By: Yolanda Rivas
2 min read January 2020 — The increase in free-standing healthcare locations across the nation continues to be a great part of many healthcare institutions’ renovation efforts. Faith-based, nonprofit organization AdventHealth has been expanding its free-standing locations in response to this trend. AdventHealth is also re-designing its system to adjust to the diverse population moving to Florida. President and CEO of AdventHealth’s Central Florida Division Daryl Tol spoke with Invest: about the network’s efforts to respond to national and local trends.
What are the fastest-growing areas of service and care in Orlando?
There are several. One is the free-standing emergency room. We have added quite a number of free-standing locations with doctors and emergency services in areas of need, instead of having to build a whole hospital. We are growing our academic work around community cancer research. The cardiovascular institute is seeing high demand as well. We are also redefining our primary care model to include virtual care, which will allow patients to connect via video or text messages with their doctor.
What has been the impact of the healthcare industry as a dominant growth driver in the region?
If you look at Florida, and Central Florida in particular, growth is happening here in a significant way. We are managing a considerable line of growth in the senior and multicultural population. People from all kinds of backgrounds are moving into the state. We are responding to that in the way we design our system. We provide care for seniors and for people from all kinds of different backgrounds to communicate more clearly, enhance translation services and build locations in new communities, including communities of need that haven’t had healthcare historically. We believe our network should be accessible to everybody.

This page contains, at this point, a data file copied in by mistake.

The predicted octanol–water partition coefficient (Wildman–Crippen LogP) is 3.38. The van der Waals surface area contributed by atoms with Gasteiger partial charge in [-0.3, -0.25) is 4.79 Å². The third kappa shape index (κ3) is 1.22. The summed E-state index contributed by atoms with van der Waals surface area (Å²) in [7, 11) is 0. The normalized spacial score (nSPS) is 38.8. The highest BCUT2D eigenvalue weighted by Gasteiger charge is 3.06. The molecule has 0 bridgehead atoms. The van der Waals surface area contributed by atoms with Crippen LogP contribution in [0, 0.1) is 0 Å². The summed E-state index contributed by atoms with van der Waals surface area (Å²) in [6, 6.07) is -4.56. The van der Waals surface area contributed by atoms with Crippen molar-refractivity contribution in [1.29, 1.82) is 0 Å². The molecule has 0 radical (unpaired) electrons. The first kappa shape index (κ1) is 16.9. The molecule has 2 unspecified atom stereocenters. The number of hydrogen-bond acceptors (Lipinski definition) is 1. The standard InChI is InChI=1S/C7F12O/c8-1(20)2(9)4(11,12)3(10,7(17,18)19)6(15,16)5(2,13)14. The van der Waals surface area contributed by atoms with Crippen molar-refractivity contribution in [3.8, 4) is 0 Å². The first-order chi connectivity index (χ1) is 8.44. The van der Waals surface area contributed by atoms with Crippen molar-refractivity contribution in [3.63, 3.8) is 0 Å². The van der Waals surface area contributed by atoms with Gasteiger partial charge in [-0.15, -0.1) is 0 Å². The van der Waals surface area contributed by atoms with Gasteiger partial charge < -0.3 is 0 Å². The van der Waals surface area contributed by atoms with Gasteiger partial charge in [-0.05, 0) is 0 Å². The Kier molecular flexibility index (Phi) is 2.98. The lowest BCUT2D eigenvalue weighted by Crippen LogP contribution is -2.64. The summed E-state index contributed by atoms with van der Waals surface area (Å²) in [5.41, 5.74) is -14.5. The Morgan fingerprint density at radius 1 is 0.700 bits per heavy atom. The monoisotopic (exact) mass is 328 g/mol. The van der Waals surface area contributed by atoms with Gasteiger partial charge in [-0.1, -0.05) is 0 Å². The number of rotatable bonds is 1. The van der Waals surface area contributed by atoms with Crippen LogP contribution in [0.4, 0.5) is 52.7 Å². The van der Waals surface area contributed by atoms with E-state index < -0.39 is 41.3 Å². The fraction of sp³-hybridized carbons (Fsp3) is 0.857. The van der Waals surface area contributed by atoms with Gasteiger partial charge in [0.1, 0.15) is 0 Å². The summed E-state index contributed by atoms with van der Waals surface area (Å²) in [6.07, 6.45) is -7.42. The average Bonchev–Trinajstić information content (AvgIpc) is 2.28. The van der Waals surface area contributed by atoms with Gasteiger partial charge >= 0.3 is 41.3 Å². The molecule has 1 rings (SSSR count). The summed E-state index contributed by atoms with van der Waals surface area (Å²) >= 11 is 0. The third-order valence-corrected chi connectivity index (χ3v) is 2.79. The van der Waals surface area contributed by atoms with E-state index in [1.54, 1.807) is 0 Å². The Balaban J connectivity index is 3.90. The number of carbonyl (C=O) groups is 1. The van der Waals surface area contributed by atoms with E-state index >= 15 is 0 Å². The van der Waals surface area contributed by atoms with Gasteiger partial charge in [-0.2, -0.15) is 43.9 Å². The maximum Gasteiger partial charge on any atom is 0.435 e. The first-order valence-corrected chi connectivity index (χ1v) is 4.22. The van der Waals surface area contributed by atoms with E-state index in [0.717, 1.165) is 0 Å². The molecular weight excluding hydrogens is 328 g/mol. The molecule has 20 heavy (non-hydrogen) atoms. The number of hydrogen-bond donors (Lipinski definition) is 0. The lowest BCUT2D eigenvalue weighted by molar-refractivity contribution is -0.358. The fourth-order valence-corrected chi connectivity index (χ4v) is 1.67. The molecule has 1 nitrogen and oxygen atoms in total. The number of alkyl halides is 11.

What are some of Advent Health’s strategies for innovation in providing quality care and patient experience?
The Center for Genomic Health is an important effort. It will focus on personalization around the patient’s personal profile. It will help us understand which medications and types of treatments work better for each person and identify risk factors. We can start really investing in each patient’s particular needs. A second effort is putting technology in the hands of consumers through our mobile app, which will launch its 2.0 version this year. It will alert people about care that is needed, help them in the scheduling of certain services and create price transparency. We have also launched a command center — the largest of its kind in the nation, both in size and scope of operations — where artificial intelligence will be used to provide the best care in how people get to our locations.
We’re a significant leader in robotic surgery. For a long time, our Nicholson Center has been a training center for robotic surgery. We have a number of robots there that surgeons use to perform surgery. In 2018, we were the first to purchase and perform a procedure with a new robot. We see robot technology improving, and we’re on the leading edge of that work as well.
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